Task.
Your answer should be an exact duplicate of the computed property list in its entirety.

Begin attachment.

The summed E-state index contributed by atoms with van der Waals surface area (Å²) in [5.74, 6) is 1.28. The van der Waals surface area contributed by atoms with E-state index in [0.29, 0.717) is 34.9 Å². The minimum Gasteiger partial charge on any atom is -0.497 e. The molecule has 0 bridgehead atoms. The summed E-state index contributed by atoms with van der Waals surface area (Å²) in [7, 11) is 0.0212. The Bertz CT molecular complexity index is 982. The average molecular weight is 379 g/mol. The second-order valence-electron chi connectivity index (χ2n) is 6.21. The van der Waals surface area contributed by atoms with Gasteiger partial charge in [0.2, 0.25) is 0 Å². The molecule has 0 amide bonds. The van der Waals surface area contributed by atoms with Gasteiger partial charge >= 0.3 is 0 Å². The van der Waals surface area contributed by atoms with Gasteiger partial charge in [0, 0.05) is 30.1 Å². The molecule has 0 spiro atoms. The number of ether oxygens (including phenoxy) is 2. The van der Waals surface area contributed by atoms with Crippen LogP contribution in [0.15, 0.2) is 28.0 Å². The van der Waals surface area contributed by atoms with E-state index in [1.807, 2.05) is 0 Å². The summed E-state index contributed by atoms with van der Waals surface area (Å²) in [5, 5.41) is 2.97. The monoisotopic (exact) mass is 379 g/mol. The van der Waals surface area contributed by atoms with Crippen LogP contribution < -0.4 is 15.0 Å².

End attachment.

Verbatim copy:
The summed E-state index contributed by atoms with van der Waals surface area (Å²) in [5.74, 6) is 1.28. The van der Waals surface area contributed by atoms with E-state index in [0.29, 0.717) is 34.9 Å². The minimum Gasteiger partial charge on any atom is -0.497 e. The molecule has 0 bridgehead atoms. The summed E-state index contributed by atoms with van der Waals surface area (Å²) in [7, 11) is 0.0212. The Bertz CT molecular complexity index is 982. The average molecular weight is 379 g/mol. The second-order valence-electron chi connectivity index (χ2n) is 6.21. The van der Waals surface area contributed by atoms with Gasteiger partial charge in [0.2, 0.25) is 0 Å². The molecule has 0 amide bonds. The van der Waals surface area contributed by atoms with Gasteiger partial charge >= 0.3 is 0 Å². The van der Waals surface area contributed by atoms with Gasteiger partial charge in [0, 0.05) is 30.1 Å². The molecule has 0 spiro atoms. The number of ether oxygens (including phenoxy) is 2. The van der Waals surface area contributed by atoms with Crippen LogP contribution in [0.15, 0.2) is 28.0 Å². The van der Waals surface area contributed by atoms with E-state index in [1.807, 2.05) is 0 Å². The summed E-state index contributed by atoms with van der Waals surface area (Å²) in [5, 5.41) is 2.97. The monoisotopic (exact) mass is 379 g/mol. The van der Waals surface area contributed by atoms with Crippen LogP contribution < -0.4 is 15.0 Å².